In contrast to the Davis funds and Oakmark, Akre Focus (AKRIX) has held up relatively well in 2020 and ranks near the top of the large-growth category over the past five years. It has a highly concentrated portfolio of fewer than 25 stocks, which the managers choose using very Buffett-like criteria and then hang on to for the long term. The fund does hold a small position in Berkshire Hathaway, but it makes this list thanks to its position in two stocks: Moody's, which took up 10.33% of the Jan. 31, 2020, portfolio, and Visa, which took up 7.55%. The concentrated nature of such funds tends to make them more volatile than their peers, but it also makes it possible for such funds to distinguish themselves and to outperform over the long term if they're managed skillfully. Akre Focus has done that, helping it earn a Silver rating.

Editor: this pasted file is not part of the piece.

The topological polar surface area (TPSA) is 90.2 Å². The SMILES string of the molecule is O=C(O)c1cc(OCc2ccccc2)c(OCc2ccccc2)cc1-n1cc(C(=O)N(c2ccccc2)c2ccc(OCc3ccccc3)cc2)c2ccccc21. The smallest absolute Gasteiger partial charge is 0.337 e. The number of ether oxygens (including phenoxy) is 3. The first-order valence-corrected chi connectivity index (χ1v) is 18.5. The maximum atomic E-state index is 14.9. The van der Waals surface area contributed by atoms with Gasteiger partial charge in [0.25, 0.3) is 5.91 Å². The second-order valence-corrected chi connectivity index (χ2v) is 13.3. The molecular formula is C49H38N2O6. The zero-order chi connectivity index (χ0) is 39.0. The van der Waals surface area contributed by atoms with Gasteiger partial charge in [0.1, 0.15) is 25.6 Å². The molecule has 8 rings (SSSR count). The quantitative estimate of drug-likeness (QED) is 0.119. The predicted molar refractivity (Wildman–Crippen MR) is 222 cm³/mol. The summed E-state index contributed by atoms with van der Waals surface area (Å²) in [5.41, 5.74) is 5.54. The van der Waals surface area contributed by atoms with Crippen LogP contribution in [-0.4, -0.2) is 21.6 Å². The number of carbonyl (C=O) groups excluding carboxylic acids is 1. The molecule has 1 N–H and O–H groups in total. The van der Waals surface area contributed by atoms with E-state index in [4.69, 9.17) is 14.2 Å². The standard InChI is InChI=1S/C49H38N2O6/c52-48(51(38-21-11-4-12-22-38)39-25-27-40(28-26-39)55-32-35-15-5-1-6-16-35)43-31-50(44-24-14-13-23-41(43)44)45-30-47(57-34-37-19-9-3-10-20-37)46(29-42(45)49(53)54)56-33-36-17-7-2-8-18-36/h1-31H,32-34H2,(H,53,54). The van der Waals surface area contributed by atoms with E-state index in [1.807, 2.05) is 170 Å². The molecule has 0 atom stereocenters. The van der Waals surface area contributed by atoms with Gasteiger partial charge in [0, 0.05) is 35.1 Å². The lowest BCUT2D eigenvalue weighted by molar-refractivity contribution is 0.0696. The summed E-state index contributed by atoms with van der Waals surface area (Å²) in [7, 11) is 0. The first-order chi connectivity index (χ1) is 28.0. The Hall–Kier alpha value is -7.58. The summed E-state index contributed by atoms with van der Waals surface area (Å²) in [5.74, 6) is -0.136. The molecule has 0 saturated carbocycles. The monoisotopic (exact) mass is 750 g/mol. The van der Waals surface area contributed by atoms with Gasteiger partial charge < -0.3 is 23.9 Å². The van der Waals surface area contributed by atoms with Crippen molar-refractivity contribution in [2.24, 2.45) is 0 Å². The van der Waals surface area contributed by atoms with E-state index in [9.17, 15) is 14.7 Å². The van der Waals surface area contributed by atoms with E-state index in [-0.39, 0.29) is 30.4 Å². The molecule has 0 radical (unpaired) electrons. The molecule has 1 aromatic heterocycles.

Finally there's Dodge & Cox Stock (DODGX), by far the largest fund on this list and the other Gold-rated fund besides Oakmark. Like Oakmark, it has struggled so far in 2020, but its longer-term record is stellar. The committee that manages it has a Buffett-like approach to choosing stocks, emphasizing cheap stocks with good management, competitive advantages, and strong growth potential. It had three "Buffett stocks" in its top 10 holdings as of March 31, 2020 (Bank of America, Wells Fargo, and Charter Communications), and it also had substantial positions in four others (Goldman Sachs, Bank of New York Mellon, JPMorgan Chase, and American Express). The fund has been a steady performer that ranks in the large-value category's top quartile over the past decade, illustrating the success that can come from skilled application of a strategy emphasizing quality and valuation.

David Kathman does not own (actual or beneficial) shares in any of the securities mentioned above. Find out about Morningstar’s editorial policies.